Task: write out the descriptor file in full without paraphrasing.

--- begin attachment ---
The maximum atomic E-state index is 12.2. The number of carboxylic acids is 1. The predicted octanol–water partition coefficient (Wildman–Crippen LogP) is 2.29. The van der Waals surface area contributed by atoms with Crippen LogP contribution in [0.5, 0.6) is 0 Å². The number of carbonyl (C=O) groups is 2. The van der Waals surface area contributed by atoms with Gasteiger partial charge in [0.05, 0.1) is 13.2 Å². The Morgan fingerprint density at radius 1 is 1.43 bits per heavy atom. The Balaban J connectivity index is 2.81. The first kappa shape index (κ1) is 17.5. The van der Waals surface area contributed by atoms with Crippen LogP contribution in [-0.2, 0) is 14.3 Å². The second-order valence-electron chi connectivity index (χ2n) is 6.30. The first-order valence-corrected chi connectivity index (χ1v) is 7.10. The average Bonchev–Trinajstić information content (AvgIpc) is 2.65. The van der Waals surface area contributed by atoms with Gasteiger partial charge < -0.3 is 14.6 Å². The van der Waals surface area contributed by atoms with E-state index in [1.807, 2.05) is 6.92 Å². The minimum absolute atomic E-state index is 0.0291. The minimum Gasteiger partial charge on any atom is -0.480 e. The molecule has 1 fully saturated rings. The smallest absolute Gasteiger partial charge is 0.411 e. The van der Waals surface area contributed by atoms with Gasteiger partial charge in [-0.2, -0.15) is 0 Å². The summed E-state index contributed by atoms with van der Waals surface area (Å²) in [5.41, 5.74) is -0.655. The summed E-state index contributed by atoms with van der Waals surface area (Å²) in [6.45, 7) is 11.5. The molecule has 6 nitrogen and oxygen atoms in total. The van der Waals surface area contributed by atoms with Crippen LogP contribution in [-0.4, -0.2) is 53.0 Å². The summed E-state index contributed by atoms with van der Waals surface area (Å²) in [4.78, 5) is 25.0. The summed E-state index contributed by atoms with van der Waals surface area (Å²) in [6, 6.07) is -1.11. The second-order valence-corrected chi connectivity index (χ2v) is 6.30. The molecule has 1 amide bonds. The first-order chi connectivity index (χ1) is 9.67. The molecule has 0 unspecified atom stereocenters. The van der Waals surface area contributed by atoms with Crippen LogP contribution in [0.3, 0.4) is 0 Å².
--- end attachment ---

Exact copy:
The maximum atomic E-state index is 12.2. The number of carboxylic acids is 1. The predicted octanol–water partition coefficient (Wildman–Crippen LogP) is 2.29. The van der Waals surface area contributed by atoms with Crippen LogP contribution in [0.5, 0.6) is 0 Å². The number of carbonyl (C=O) groups is 2. The van der Waals surface area contributed by atoms with Gasteiger partial charge in [0.05, 0.1) is 13.2 Å². The Morgan fingerprint density at radius 1 is 1.43 bits per heavy atom. The Balaban J connectivity index is 2.81. The first kappa shape index (κ1) is 17.5. The van der Waals surface area contributed by atoms with Crippen LogP contribution in [-0.2, 0) is 14.3 Å². The second-order valence-electron chi connectivity index (χ2n) is 6.30. The first-order valence-corrected chi connectivity index (χ1v) is 7.10. The average Bonchev–Trinajstić information content (AvgIpc) is 2.65. The van der Waals surface area contributed by atoms with Gasteiger partial charge < -0.3 is 14.6 Å². The van der Waals surface area contributed by atoms with E-state index in [1.807, 2.05) is 6.92 Å². The minimum absolute atomic E-state index is 0.0291. The minimum Gasteiger partial charge on any atom is -0.480 e. The molecule has 1 fully saturated rings. The smallest absolute Gasteiger partial charge is 0.411 e. The van der Waals surface area contributed by atoms with Gasteiger partial charge in [-0.2, -0.15) is 0 Å². The summed E-state index contributed by atoms with van der Waals surface area (Å²) in [5.41, 5.74) is -0.655. The summed E-state index contributed by atoms with van der Waals surface area (Å²) in [6.45, 7) is 11.5. The molecule has 6 nitrogen and oxygen atoms in total. The van der Waals surface area contributed by atoms with Crippen LogP contribution in [-0.4, -0.2) is 53.0 Å². The summed E-state index contributed by atoms with van der Waals surface area (Å²) in [4.78, 5) is 25.0. The summed E-state index contributed by atoms with van der Waals surface area (Å²) in [6, 6.07) is -1.11. The second-order valence-corrected chi connectivity index (χ2v) is 6.30. The molecule has 1 amide bonds. The first-order chi connectivity index (χ1) is 9.67. The molecule has 0 unspecified atom stereocenters. The van der Waals surface area contributed by atoms with Crippen LogP contribution in [0.3, 0.4) is 0 Å².